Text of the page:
A program residing in the memory unit of a computer consists of a sequence of instructions. These instructions are executed by the processor by going through a cycle for each instruction.
In a basic computer, each instruction cycle consists of the following phases:
- Fetch instruction from memory.
- Decode the instruction.
- Read the effective address from memory.
- Execute the instruction.
In computer architecture, input-output devices act as an interface between the machine and the user.
Instructions and data stored in the memory must come from some input device. The results are displayed to the user through some output device.
The following block diagram shows the input-output configuration for a basic computer.
- The input-output terminals send and receive information.
- The amount of information transferred will always have eight bits of an alphanumeric code.
- The information generated through the keyboard is shifted into an input register 'INPR'.
- The information for the printer is stored in the output register 'OUTR'.
- Registers INPR and OUTR communicate with a communication interface serially and with the AC in parallel.
- The transmitter interface receives information from the keyboard and transmits it to INPR.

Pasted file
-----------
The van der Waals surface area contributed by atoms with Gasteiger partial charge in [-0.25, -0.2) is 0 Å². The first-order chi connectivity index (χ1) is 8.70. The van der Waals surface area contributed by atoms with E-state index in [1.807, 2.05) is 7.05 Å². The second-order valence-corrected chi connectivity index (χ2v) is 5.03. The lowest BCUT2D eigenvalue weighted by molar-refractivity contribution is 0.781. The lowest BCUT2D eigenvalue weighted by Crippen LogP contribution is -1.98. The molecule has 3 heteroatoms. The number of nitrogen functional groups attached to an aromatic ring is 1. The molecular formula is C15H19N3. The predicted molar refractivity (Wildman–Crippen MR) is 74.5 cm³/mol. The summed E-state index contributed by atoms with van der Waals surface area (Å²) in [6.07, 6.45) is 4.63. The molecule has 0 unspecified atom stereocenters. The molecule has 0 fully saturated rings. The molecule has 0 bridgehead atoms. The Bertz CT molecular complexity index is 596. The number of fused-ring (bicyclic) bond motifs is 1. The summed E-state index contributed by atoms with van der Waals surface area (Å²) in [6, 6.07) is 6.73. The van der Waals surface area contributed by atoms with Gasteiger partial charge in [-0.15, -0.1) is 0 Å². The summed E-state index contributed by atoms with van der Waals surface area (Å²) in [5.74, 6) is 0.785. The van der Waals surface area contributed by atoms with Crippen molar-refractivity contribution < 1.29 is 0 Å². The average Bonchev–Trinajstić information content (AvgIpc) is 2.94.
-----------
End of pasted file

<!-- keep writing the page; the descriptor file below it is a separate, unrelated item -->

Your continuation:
- The receiver interface receives information from OUTR and sends it to the printer serially.
Design of a Basic Computer
A basic computer consists of the following hardware components.
- A memory unit with 4096 words of 16 bits each
- Registers: AC (Accumulator), DR (Data register), AR (Address register), IR (Instruction register), PC (Program counter), TR (Temporary register), SC (Sequence Counter), INPR (Input register), and OUTR (Output register).
- Flip-Flops: I, S, E, R, IEN, FGI and FGO
Note: FGI and FGO are corresponding input and output flags which are considered as control flip-flops.
- Two decoders: a 3 x 8 operation decoder and 4 x 16 timing decoder
- A 16-bit common bus
- Control Logic Gates
- The Logic and Adder circuits connected to the input of AC.